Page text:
The Tasting Panel magazine

September 2015

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Page 124 of 140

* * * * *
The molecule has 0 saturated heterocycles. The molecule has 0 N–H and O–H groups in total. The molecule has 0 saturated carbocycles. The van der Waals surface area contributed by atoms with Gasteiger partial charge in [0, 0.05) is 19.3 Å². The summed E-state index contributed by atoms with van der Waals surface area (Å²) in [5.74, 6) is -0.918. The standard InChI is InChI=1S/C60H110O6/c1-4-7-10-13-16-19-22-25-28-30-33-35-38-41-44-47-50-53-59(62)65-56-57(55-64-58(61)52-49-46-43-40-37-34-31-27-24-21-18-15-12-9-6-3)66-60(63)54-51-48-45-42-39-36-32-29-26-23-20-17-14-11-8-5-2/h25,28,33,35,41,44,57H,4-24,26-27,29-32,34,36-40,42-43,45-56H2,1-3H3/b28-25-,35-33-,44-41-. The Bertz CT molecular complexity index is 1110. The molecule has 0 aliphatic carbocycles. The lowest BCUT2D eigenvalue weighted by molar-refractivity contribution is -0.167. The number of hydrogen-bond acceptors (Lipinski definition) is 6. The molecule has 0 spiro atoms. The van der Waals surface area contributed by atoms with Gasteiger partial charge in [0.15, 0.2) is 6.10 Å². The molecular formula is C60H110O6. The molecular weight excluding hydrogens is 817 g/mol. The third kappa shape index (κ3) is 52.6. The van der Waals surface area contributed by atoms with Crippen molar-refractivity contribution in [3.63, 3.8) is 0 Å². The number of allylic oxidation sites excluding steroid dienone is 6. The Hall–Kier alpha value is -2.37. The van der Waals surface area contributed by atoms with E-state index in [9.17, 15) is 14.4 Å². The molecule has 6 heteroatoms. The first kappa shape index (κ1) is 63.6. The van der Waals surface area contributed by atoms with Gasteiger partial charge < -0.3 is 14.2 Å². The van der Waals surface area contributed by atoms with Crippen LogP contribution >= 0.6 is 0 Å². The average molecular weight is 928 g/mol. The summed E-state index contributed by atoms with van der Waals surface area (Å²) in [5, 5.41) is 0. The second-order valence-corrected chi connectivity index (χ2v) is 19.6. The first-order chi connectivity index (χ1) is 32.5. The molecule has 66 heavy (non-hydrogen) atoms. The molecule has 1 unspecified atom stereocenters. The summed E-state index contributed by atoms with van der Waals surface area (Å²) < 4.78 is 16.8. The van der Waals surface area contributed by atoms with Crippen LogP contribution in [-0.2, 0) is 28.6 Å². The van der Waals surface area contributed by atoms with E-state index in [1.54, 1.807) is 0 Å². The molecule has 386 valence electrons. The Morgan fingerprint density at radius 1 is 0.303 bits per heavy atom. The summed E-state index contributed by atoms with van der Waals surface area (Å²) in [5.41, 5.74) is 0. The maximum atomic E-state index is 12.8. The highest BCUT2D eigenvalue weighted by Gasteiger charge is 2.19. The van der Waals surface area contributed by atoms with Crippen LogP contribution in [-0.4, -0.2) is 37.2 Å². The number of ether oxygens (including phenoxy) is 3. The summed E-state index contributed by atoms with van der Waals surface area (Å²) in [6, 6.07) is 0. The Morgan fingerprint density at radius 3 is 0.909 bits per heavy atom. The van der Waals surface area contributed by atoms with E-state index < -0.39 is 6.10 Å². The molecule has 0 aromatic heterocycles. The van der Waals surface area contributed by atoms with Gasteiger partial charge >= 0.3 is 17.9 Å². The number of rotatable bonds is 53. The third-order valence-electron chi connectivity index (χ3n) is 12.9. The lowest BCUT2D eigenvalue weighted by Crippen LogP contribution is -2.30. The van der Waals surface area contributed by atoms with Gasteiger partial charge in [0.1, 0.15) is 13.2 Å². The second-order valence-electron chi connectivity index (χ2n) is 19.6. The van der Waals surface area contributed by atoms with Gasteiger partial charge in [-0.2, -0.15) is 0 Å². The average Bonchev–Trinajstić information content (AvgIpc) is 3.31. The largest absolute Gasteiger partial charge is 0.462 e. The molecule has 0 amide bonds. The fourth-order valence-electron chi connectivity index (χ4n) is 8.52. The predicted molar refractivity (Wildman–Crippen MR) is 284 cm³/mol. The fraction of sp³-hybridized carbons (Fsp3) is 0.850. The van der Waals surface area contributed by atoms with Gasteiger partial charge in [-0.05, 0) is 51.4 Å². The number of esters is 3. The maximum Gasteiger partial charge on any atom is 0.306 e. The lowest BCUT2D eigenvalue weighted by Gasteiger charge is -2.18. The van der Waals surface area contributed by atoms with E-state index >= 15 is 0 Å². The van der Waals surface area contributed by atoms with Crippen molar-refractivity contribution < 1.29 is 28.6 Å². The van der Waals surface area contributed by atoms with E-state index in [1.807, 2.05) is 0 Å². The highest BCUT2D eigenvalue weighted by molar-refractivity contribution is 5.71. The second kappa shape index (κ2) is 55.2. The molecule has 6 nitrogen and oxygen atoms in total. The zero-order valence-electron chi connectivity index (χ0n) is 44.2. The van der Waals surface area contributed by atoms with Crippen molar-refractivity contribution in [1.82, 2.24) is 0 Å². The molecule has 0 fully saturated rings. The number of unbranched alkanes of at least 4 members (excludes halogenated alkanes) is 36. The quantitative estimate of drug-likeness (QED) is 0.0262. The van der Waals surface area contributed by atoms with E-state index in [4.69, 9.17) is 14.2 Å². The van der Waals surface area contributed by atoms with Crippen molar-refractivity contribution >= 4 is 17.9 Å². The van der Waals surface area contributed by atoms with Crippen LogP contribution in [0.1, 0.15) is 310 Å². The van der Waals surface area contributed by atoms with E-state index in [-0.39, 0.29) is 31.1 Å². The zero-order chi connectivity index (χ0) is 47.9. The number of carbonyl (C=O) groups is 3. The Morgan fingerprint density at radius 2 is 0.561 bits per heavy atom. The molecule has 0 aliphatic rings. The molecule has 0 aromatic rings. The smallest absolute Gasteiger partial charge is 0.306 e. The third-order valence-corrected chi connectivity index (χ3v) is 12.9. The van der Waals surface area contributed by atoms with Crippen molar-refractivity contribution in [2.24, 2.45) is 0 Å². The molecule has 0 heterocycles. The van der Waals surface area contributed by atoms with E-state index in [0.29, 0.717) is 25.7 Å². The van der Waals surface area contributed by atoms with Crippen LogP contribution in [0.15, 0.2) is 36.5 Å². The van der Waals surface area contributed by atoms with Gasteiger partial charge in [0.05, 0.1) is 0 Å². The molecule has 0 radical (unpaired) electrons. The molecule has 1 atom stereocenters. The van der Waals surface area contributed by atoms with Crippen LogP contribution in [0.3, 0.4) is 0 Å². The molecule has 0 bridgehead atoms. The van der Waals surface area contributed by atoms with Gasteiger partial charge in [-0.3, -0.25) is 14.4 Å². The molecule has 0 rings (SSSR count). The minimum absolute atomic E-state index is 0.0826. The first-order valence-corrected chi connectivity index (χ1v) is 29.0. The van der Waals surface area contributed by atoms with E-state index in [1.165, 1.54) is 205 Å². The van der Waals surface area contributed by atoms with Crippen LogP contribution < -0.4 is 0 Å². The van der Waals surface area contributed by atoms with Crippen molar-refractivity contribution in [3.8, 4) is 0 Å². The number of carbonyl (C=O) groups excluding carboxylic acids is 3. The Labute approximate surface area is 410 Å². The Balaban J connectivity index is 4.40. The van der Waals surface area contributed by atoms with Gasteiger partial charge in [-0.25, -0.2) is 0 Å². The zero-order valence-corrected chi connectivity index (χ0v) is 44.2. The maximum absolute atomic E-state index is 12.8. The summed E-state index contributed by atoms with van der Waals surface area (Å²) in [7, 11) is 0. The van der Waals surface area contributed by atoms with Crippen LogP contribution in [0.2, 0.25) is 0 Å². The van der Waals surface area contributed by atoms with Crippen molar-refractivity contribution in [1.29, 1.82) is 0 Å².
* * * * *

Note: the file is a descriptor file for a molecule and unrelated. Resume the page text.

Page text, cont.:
124  /  the tasting panel  /  september 2015 ASIA W ith 1.35 billion people and hugely different regional cuisine styles across a vast territory, China presents a challenge. Pairing Chinese cuisine with equally diversified California wines can be a daunting task. These challenges to adapt to local cuisines reflect the limita- tion of traditional wine-pairing theory. Eight regional cuisines have been widely recognized within China; these styles are distinct from one another due to factors such as available resources, climate, geography, history, cooking techniques and lifestyle. A study of Chinese cuisine style and its impact on people's palates could offer us a crystal ball to tell which California wines might capture the Chinese wine lover's heart in the next ten years. After all, understanding the Chinese palate could certainly help California wines gain a head start in the Chinese wine market. On the following pages, we highlight five regions California winemakers should get to know. Lu (Shandong) Cuisine Shandong cuisine is considered the most influential in northern China and has a huge influence on imperial dishes. Comprised of Jinan (inland) cuisine and Jiaodong (coastal) cuisine, Shandong cuisine is characterized by its emphasis on aroma, freshness, crispness and tenderness. A rich, flavor-preferred palate, full-bodied wine with relatively high alcohol level should be able to gain some traction in this region. Jinan cuisine is relatively rich and generous. It goes well with full-bodied whites and medium-to-full–bodied reds. With lighter seafood dishes in the Jiaodong cuisine, wine lovers might try some of the more aromatic and light-bodied whites; zesty Sauvignon Blanc from cool-climate Santa Ynez Valley could be a solid bet for some famous dishes in this region. Chuan (Sichuan) cuisine Arguably the best-known Chinese cuisine in the world, Sichuan (Szechuan) cuisine is in fact a product of globaliza- tion. Peppercorns that were brought to China from the Americas in the 18th century largely determined Sichuan cuisine's distinctively spicy taste. Off-dry or sweet whites such as Chenin Blanc and Rieslings are quite popular, as they help to take the edge off the heat. But wait! Isn't this precisely what spice-lovers enjoy—prolonging the heat and spiciness? I have recently tried some of my favorite Sichuan East Meets West Don't be fooled by the name of the classic dish, Sea Cucumber with Roast Spring Onion; although it is seafood, the flavors are intensely rich and pungent due to the use of soy sauce and scallions.

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